In Gina’s case, perhaps if she gets the resolution she wants, but the ombudsperson has heard about those other ancillary issues from others in the lab, they can feedback to the P.I. the concerns they’ve heard about the lab manager, perhaps with direct information, perhaps by asking the lab manager if she’s aware of those sort of concerns. There are a lot of ways that ombuds give upward feedback to the appropriate person within the organization.

And the reason that this is valuable for an organization is that no matter how good your your formal processes are, not everyone will use them. A survey shows that the maybe two-thirds of people that know about misconduct will report it. That sounds like a good majority of people that are reporting things, but what about those one-third that have problems that don’t take action, that the that the organization doesn’t know about, that they can’t fix? People don’t leave their jobs because they’re underpaid. They leave their jobs because they’re unhappy with their workplace. So ombuds are a solution to this concern.

Where do we find ombuds? Well as I’ve said, they’re widespread in academia. In fact, I think they’ve reached the tipping point at colleges and universities. They also have become pretty well established within non-governmental organizations. About ten years ago, The United Nations decided to implement an ombuds program and now all the U.N. affiliates have ombuds offices. And many large nonprofits and NGOs have organizational ombuds in place for their employees.

In the federal sector, about 15 years ago there was a study that showed great returns for an ombuds program because it helped agencies work better. Agencies knew about problems, they were able to govern better, they were able to implement programs better. A more recent study found actual cost savings for the federal agencies that did have workplace ADR programs, including ombuds offices. So now in the past few years, we have seen many federal agencies create organizational ombuds programs for their employees, it’s on the range of two or three a year.

The place where ombuds have not yet gained much acceptance is in the private sector. Alternative dispute resolution is a growing phenomenon in companies, and yet that doesn’t include the embrace of organizational ombuds programs. A survey a couple of years ago showed just 14 percent of Fortune 100 companies have a program like this. The companies that do have them tend to be concentrated in health care, the energy sector, and maybe some ancillary companies that have international operations.

The problem with convincing decision makers to implement organizational ombuds programs is that I think the mindset in the private sector is quite different from NGOs and academia. Academics were happy to embrace the holistic benefits of an organizational ombuds and didn’t necessarily need to worry about the financial costs and benefits. However, I think the decision-makers in the private sector really need that and they’re driven by those sort of considerations.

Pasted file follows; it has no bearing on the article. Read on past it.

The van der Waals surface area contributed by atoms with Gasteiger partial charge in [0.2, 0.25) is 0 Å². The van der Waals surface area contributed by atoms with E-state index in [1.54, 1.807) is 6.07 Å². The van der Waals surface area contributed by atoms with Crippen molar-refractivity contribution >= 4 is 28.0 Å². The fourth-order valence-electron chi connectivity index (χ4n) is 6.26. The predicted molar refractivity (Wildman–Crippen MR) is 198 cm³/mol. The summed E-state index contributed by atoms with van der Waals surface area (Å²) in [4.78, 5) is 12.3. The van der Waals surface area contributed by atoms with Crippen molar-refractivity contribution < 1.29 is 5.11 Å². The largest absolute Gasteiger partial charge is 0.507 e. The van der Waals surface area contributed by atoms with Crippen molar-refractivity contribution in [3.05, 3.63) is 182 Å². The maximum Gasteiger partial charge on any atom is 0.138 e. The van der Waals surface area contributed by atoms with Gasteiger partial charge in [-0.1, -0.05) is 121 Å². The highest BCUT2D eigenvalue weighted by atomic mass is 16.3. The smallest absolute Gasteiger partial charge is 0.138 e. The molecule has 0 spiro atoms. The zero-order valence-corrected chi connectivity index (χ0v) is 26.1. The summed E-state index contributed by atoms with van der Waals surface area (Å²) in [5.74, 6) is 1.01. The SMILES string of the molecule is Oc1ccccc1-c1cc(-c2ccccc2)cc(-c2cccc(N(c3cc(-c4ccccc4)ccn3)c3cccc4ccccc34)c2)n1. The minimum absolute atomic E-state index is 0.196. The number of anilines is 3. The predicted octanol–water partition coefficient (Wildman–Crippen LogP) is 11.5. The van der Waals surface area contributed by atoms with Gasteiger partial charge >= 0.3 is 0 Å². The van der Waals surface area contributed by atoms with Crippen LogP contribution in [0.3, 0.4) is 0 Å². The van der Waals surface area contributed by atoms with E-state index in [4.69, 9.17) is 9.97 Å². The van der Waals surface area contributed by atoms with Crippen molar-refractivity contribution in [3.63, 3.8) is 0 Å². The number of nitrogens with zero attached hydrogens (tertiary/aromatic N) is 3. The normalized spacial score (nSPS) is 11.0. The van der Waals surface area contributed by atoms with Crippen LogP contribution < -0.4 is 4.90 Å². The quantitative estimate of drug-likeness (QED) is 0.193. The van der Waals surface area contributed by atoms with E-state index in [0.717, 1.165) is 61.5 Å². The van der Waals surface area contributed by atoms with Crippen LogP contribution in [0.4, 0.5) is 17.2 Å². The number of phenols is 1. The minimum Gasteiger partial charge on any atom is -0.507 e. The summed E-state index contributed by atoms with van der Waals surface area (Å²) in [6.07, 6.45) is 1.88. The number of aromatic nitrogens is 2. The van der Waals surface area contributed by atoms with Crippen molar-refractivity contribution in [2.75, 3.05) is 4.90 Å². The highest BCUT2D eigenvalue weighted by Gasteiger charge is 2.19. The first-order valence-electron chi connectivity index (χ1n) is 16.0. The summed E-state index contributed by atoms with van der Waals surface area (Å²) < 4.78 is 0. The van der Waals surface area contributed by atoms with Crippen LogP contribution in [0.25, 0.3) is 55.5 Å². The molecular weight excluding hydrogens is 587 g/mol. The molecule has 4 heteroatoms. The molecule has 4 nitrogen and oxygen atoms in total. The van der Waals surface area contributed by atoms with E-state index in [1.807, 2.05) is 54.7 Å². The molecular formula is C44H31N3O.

The problem is it’s very difficult to quantify the financial benefits of an organizational ombuds office in the private sector. Companies don’t like to reveal their inner workings, especially the inner workings of how they deal with conflict and how much that costs them.

Fortunately, there was a very recent study that showed some significant returns. Pacifica Human Communications, which is a consulting company that helps set up ADR programs, looked at the benefits of the first year of an ombuds program at Halliburton and they looked to see the costs and benefits of the formal conflict that was avoided, the bad behavior in the workplace that was prevented, and the resulting productivity gains.

Pacifica found a 20-to-1 return on the investment. It cost Halliburton a little more than a million dollars to set up the program, and the return was nearly 25 dollars for each, 25 million dollars. This is the sort of data point that I think decision-makers in the private sector need.

However, to be honest, the legal protections for an ombuds program are vague, poorly defined, and still evolving. So this is a significant drawback for financial decision-makers in the private sector. It’s becoming clear that there are definite benefits, and yet the uncertainties of an ombuds program are perhaps holding some back.

For the future, it depends, the future depends on whether or not organizations will decide to embrace the benefits of an organizational ombuds office and then deal with the legal uncertainties later, or whether they’ll wait and find out what the legal certainties are before they, they take on an ombuds.

Nonetheless, my big question for any leader of an organization, whether it’s in the private sector or the public sector, whether it’s a nonprofit or a for-profit, is this: If your organization has an important mission and values the role of its employees, isn’t it important enough to have an ombuds for your stakeholders? Thank you very much.